The problem with bad craftsmanship is that it needlessly distracts from the purity of your communication; it draws away energy and attention; it raises questions in the reader's mind that shouldn't be there.
Koren writes of font, layout, covers, and bindings. But he could just as easily be writing of variable names, the indentation of code, comments, ... On creativity and learning At least one of the thirteen books was inspired by Koren's rummaging through his old files, aimlessly looking at photos. We've seen this advice before, even more compellingly, in Twyla Tharp's "start with a box". (That reminds me: I've been meaning to write up a more complete essay on that book...) Taking on projects for reasons of perceived marketability or laziness may sometimes make sense, but not if your goal is to learn:
The ideas for both books came too quickly and easily, and there was no subsequent concept of development. In my future books I would need to challenge myself more.
In building software systems, in learning new languages, in adopting new techniques -- the challenge is where you grow. In retrospect, Koren categorized his sources of inspiration for his books. The split is instructive: 40% were the next obvious step in a process, 30% came from hard work, and 30% were the result of "epiphanies from out of the blue". This means that fully two-thirds of his books resulted from the work of of being a creator, not from a lightning bolt. Relying on flashes of inspiration is a recipe for slow progress -- probably no progress at all, because I believe that those flashes ultimately flow from the mind made ready by work. On writing and publishing Koren is a graphic designer for whom books are the preferred medium. Throughout his career, he has often been dissatisfied with power imbalance between creators and publishers. He is constantly on the look-out for a new way to publish. For many, the web has opened new avenues for publishing books, articles, and software with little or no interference from a publisher. The real-time connectedness of the web has even made possible new modes of publication such as the blog, with conversations as a medium for creating and sharing ideas in a way. Blogs are often characterized as being ephemeral and light, but I think that we'll all be referring to Martin Fowler's essays and the Pragmatic Programmers' articles on their blogs for years to come. While Koren may remain a bookmaker, and despite his comments against digital technology as creative medium, I think his jangling, cross-linked, quick-hit style would play well in a web site. It might be interesting to see him produce an on-line work that marries the two. Heck, it's been been done with PowerPoint. As someone who has been reflecting a year writing this blog, I certainly recognize the truth in this statement:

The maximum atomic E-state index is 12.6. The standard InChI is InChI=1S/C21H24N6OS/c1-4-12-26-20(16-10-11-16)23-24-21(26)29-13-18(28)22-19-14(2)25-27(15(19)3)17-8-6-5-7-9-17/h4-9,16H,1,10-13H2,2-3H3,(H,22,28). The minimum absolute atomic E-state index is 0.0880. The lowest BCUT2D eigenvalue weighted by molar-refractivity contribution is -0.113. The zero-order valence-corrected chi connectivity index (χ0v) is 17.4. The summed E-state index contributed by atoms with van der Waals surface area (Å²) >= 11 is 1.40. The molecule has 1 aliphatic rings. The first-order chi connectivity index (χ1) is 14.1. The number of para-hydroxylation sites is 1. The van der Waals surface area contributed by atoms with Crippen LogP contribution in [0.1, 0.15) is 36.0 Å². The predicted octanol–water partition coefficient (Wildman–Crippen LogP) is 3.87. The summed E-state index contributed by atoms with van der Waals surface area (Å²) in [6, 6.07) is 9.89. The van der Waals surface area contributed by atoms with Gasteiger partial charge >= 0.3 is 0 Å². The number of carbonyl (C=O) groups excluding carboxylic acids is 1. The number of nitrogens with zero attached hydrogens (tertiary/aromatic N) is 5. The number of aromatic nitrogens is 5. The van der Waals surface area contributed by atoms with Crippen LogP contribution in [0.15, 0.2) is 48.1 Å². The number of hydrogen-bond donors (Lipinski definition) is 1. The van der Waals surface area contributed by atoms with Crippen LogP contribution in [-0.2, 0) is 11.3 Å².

A book need be grand neither in scale nor subject matter to find an audience.
Waiting until I have something grand to say is a sure way to paralyze myself. Finally, Koren offered this as the enduring lesson he learned in producing his book Useful Ideas from Japan:
Reducing topical information to abbreviated humorous tidbits is a road to popular cultural resonance.
It seems that Koren has the spirit of a blogger after all. -----